Dalton said he hopes future reports will allow analysis by total company size. “We also have estimates that are not publicly available just yet where we look at average wage paid within the establishment,” the researcher said.
One of the more robust associations the survey found was that establishments in states with legal cannabis tended to be less likely to screen workers. Eight out 10 states with the lowest percentage of establishments drug testing have legalized marijuana for adult use. Among the 10 states with the highest screening rates, meanwhile, not one has legalized cannabis.
(2) One interesting cut is just looking at the 10 states with fewest and most establishments drug testing. 8 out of 10 states with lowest rates have marijuana fully legalized – none of the states at the higher end fall into this category pic.twitter.com/epkAfy3bYa
— Mike Dalton (@WhereTheJobsAt) February 9, 2022
Any causal relationship, of course, is unclear from the available data. It’s possible that more employers decided against screening workers as a result of legalization, but it’s also possible that underlying local attitudes—toward personal freedom, privacy or off-duty drug use, for instance—helped to drive both legalization and relatively lower testing rates.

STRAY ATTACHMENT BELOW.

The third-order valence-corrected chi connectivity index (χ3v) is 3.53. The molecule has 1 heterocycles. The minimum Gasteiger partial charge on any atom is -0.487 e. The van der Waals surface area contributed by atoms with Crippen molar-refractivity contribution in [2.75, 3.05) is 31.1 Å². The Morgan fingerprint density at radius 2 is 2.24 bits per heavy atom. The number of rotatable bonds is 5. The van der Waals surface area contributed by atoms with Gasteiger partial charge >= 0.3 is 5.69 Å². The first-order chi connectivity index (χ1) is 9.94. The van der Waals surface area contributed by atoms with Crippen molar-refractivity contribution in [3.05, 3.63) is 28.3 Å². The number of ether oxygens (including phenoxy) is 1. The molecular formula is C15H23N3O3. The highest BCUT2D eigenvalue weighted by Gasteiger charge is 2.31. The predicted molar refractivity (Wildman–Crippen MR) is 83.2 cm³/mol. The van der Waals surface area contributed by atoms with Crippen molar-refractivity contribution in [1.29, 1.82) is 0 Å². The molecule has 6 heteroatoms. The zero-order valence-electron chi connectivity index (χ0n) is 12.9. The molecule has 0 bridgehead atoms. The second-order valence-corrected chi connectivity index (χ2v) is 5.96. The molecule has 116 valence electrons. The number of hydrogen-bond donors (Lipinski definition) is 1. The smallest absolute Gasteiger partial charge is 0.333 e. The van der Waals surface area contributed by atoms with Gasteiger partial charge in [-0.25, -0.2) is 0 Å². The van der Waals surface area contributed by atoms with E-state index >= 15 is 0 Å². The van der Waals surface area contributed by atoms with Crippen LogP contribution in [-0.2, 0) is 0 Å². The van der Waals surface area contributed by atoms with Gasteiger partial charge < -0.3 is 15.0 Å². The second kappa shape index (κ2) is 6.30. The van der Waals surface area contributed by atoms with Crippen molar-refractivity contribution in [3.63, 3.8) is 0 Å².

Vast differences were also seen across industry sectors, in part due to ongoing federal cannabis prohibition. The transportation and warehousing sector and utilities sector both had testing rates far higher than the rest. Transportation and warehousing, which includes the federally regulated trucking industry and others, was the only category of businesses in which more than half of establishments said they screened for drugs.
Among the sectors with the lowest rates of testing were accommodation and food services; arts, entertainment and recreation; information; educational services and financial activities.
More employers in the utilities sector reduced drug testing during the pandemic than in any other sector, but that doesn’t mean they stopped screening entirely. The sector also had the highest proportion of establishments that both reduced or delayed testing and also tested new applicants or current employees
In terms of size, smaller facilities were far less likely to require screenings. Among establishments with fewer than 20 workers, 12.9 percent tested workers or employees. Of workplaces with between 20 and 100 people, 34.7 percent did. Those numbers continued to climb at sites with between 100 and 500 people and (56.7 percent) and those with more 500 people (69.9 percent).
Prior to 1996, Dalton said, the last BLS question about drug screening that he could find was from 1988.
Dalton said it was too early to tell whether any decreases in drug screening that occurred during the pandemic would persist afterward. He acknowledged that while many COVID-related workplace changes could fade, others aren’t likely to be reversed entirely.
When BLS asked about remote work during the pandemic, for example, “about 20 percent of all establishments said they increased telework and expect those increases to continue later,” Dalton said.